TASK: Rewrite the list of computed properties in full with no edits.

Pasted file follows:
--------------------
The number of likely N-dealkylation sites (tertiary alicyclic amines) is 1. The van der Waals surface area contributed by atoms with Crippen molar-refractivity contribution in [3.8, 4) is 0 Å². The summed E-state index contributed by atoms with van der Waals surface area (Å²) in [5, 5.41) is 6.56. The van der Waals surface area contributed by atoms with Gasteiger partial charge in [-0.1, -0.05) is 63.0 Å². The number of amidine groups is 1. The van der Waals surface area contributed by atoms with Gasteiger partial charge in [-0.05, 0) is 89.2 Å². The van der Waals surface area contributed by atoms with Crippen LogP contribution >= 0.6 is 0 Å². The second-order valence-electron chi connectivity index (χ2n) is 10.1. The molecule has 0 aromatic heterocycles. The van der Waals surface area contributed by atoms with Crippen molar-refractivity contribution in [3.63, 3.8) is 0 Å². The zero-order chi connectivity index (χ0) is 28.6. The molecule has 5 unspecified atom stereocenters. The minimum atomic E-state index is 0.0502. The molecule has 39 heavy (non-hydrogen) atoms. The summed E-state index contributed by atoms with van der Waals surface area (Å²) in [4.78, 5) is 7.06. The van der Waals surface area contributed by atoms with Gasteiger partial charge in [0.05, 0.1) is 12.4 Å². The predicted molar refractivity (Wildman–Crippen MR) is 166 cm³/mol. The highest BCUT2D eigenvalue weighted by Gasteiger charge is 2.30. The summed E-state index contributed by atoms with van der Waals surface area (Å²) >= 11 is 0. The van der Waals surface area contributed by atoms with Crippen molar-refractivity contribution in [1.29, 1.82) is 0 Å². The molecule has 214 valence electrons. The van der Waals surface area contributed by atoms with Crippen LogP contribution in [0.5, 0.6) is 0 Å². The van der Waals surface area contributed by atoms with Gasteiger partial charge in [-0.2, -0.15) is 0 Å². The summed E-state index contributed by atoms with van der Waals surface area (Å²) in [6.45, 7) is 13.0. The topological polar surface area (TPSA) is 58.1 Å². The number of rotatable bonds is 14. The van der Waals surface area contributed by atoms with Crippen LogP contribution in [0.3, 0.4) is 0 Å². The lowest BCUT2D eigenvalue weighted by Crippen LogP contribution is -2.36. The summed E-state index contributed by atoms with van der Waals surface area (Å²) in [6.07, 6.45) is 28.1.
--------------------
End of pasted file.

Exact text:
The number of likely N-dealkylation sites (tertiary alicyclic amines) is 1. The van der Waals surface area contributed by atoms with Crippen molar-refractivity contribution in [3.8, 4) is 0 Å². The summed E-state index contributed by atoms with van der Waals surface area (Å²) in [5, 5.41) is 6.56. The van der Waals surface area contributed by atoms with Gasteiger partial charge in [-0.1, -0.05) is 63.0 Å². The number of amidine groups is 1. The van der Waals surface area contributed by atoms with Gasteiger partial charge in [-0.05, 0) is 89.2 Å². The van der Waals surface area contributed by atoms with Crippen LogP contribution >= 0.6 is 0 Å². The second-order valence-electron chi connectivity index (χ2n) is 10.1. The molecule has 0 aromatic heterocycles. The van der Waals surface area contributed by atoms with Crippen molar-refractivity contribution in [3.63, 3.8) is 0 Å². The zero-order chi connectivity index (χ0) is 28.6. The molecule has 5 unspecified atom stereocenters. The minimum atomic E-state index is 0.0502. The molecule has 39 heavy (non-hydrogen) atoms. The summed E-state index contributed by atoms with van der Waals surface area (Å²) in [4.78, 5) is 7.06. The van der Waals surface area contributed by atoms with Gasteiger partial charge in [0.05, 0.1) is 12.4 Å². The predicted molar refractivity (Wildman–Crippen MR) is 166 cm³/mol. The highest BCUT2D eigenvalue weighted by Gasteiger charge is 2.30. The summed E-state index contributed by atoms with van der Waals surface area (Å²) >= 11 is 0. The van der Waals surface area contributed by atoms with Crippen molar-refractivity contribution in [1.29, 1.82) is 0 Å². The molecule has 214 valence electrons. The van der Waals surface area contributed by atoms with Crippen LogP contribution in [0.5, 0.6) is 0 Å². The van der Waals surface area contributed by atoms with Gasteiger partial charge in [-0.2, -0.15) is 0 Å². The summed E-state index contributed by atoms with van der Waals surface area (Å²) in [6.45, 7) is 13.0. The topological polar surface area (TPSA) is 58.1 Å². The number of rotatable bonds is 14. The van der Waals surface area contributed by atoms with Crippen LogP contribution in [0.3, 0.4) is 0 Å². The lowest BCUT2D eigenvalue weighted by Crippen LogP contribution is -2.36. The summed E-state index contributed by atoms with van der Waals surface area (Å²) in [6.07, 6.45) is 28.1.